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4.3Three Factor Model of Fama and French - Table of Figures

4.3Three Factor Model of Fama and French


Fama’s contribution is crowned by his work with his colleague French8 with whom he devised the three-factor model that extends the single market premium factor of traditional asset pricing theories. In their work, they show that sensitivity to size and value provides an adequate model for share price movements. The first factor is denoted as SMB (small minus big) which is the difference between the returns on diversified portfolios of small capitalisation stocks and a portfolio of large stocks constructed to be neutral with respect to book equity to market equity (BE/ME). The second factor is HML (high minus low) is the difference between the returns on diversified portfolios of high and low book equity to market equity shares constructed irrespective to size. The betas are evidently slopes in the regression. Their model is described in the equation below:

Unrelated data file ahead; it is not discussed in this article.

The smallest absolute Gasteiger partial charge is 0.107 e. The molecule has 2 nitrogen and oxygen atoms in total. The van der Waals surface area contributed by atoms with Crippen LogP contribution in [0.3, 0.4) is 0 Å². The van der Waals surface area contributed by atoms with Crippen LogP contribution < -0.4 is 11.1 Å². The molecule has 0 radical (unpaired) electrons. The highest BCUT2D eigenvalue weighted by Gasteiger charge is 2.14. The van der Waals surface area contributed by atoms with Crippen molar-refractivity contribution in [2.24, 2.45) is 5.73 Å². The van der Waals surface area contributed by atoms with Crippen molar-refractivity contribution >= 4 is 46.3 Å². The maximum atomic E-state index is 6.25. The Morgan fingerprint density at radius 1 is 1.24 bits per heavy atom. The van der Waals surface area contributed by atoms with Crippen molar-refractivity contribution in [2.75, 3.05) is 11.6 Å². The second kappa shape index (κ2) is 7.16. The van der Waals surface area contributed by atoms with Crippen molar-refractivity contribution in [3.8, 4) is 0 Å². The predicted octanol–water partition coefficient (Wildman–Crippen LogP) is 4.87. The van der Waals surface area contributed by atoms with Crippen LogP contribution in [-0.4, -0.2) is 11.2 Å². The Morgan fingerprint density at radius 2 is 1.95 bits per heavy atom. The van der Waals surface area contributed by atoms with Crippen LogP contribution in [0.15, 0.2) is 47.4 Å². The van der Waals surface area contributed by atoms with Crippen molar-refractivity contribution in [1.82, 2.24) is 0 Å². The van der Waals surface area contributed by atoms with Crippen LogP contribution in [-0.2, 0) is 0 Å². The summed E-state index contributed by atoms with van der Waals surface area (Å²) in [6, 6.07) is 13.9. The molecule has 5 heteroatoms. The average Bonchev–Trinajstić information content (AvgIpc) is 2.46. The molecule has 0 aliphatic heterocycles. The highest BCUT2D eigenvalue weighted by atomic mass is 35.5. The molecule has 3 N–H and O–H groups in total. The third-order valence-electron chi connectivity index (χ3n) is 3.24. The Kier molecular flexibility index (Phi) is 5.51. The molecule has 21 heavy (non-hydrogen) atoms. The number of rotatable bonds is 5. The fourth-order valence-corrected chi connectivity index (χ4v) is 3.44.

Ri is the return on asset i, Rf is the risk-free interest rate, and Rm is the return on the value-weight market portfolio.

Table 4 shows the summary statistics of the three factors’ regression on the July 1929 to June 1997 time-series. Fama and French split the sample on July 1963 to test whether the later period is unusual. The two sub periods are equal in length, 34 years. (Source: Fama and French 2000 p. 6)



Table 3: Summary Statistics for Monthly Percent Three-Factor Explanatory Returns